Sunday, 30 October 2011

One Quadrillion Dollars

For those who love numbers, a good article from the BBC News magazine on the subject of what really is a trillion, and the history of big numbers. When I was a kid, a billion was a million million, but in 1974 that all changed when Britain moved from the "long scale" to the "short scale". 

Unfortunately this move did not make the Cassini family overnight billionaires, although we must have been worth a few bob at one time! France and Italy also switched to the "short scale" before reverting back to the "long scale", which must make things a little confusing during EU meetings. I found it interesting that "English" Canada uses the "short scale" while "French" Canada uses the "long scale".

As for how much is a trillion? The BBC uses the example of a door mat to illustrate the point. One billion doormats approximates to a city the size of Manchester, while one trillion doormats is the size of the United Kingdom.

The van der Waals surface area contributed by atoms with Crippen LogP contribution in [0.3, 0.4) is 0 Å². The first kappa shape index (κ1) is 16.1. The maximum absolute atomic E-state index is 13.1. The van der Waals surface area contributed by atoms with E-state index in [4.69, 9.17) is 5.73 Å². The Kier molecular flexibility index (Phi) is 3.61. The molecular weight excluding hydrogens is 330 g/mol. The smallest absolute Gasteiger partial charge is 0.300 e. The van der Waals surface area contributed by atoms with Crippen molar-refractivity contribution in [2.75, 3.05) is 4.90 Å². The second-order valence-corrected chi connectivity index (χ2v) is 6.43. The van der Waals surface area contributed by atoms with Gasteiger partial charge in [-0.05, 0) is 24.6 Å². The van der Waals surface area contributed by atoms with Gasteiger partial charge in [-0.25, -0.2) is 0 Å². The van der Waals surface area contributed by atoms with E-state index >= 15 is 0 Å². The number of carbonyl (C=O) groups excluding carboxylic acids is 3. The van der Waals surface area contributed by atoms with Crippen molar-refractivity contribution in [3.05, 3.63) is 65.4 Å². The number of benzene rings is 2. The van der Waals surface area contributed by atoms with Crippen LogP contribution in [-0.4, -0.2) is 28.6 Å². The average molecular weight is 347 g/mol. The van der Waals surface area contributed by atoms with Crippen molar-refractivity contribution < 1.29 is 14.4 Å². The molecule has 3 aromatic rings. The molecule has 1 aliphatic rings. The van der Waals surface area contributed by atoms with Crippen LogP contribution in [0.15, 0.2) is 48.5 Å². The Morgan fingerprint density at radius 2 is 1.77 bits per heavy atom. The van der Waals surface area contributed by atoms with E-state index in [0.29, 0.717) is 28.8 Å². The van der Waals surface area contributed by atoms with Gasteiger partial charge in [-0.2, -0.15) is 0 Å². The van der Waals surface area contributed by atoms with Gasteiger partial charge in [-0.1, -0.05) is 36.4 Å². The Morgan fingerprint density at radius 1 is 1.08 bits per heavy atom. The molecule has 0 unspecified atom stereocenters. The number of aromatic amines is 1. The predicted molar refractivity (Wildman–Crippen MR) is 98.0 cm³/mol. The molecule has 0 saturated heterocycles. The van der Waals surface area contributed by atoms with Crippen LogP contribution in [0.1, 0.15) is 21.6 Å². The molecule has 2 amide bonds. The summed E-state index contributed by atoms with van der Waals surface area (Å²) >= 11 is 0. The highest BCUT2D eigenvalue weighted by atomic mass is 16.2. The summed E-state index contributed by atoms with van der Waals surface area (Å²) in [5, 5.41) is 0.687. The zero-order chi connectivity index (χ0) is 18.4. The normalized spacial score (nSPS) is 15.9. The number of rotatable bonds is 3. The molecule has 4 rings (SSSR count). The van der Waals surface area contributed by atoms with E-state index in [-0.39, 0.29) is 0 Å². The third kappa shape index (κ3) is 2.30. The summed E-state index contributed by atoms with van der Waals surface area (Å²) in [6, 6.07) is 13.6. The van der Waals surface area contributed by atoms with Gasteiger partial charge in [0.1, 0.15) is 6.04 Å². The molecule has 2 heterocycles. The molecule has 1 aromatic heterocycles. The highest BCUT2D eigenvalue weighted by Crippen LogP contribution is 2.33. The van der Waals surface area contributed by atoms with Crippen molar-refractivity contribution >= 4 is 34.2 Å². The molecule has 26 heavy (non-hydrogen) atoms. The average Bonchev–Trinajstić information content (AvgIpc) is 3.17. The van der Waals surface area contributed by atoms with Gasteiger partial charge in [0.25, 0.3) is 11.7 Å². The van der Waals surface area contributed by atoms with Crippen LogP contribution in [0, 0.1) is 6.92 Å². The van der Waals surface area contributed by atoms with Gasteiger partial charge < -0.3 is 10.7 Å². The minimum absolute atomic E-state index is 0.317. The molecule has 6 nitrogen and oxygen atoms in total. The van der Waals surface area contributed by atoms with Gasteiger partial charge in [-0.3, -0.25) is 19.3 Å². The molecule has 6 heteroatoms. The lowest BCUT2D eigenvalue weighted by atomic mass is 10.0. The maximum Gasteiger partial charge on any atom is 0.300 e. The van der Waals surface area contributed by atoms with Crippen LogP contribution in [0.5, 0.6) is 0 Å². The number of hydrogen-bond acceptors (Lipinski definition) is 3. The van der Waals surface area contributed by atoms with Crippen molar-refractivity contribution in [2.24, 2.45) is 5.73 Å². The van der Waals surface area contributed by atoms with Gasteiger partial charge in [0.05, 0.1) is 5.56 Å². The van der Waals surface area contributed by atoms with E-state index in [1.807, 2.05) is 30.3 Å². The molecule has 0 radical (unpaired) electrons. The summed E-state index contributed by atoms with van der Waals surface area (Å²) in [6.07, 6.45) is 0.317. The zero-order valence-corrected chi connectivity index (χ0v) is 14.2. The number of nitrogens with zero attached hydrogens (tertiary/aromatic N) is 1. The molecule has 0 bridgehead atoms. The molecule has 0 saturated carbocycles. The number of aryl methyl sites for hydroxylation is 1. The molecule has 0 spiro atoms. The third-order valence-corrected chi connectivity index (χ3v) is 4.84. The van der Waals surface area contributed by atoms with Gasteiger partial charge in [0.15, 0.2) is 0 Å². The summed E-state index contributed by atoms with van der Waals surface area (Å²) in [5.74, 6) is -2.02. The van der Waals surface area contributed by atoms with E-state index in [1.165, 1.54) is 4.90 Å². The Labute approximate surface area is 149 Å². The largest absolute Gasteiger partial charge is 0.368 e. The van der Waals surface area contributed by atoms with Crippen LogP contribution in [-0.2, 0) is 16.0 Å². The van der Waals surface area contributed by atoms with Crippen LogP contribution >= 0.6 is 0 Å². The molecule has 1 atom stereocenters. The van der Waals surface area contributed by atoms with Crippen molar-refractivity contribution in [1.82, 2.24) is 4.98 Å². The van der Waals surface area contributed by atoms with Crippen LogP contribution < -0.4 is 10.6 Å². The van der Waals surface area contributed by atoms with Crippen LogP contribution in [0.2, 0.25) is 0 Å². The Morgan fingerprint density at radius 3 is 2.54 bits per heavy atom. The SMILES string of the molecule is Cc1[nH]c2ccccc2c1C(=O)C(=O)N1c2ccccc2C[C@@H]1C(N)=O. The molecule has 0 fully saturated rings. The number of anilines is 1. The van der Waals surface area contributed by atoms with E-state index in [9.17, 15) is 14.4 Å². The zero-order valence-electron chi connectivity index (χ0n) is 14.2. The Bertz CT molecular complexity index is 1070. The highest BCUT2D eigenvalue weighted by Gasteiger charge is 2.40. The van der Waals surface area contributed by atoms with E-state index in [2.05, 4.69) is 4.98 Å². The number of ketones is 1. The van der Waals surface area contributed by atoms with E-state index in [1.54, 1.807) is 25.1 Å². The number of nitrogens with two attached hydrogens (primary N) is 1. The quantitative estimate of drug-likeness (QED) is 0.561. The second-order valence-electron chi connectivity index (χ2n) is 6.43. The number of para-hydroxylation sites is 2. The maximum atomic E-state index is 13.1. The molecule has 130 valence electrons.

There is also a brief mention of the power of compound interest, something that should be mandatory teaching in all schools:
Elsewhere, economic growth has driven an inexorable rise in numbers, says economist Andrew Dilnot. "The speed of change you get from quite small annual growth is what catches us all out. If something is growing at 10% a year then it doubles every seven-and-a-quarter years."
The Rule of 72, and a reminder that any positive ROI from a betting method can generate big returns over time.

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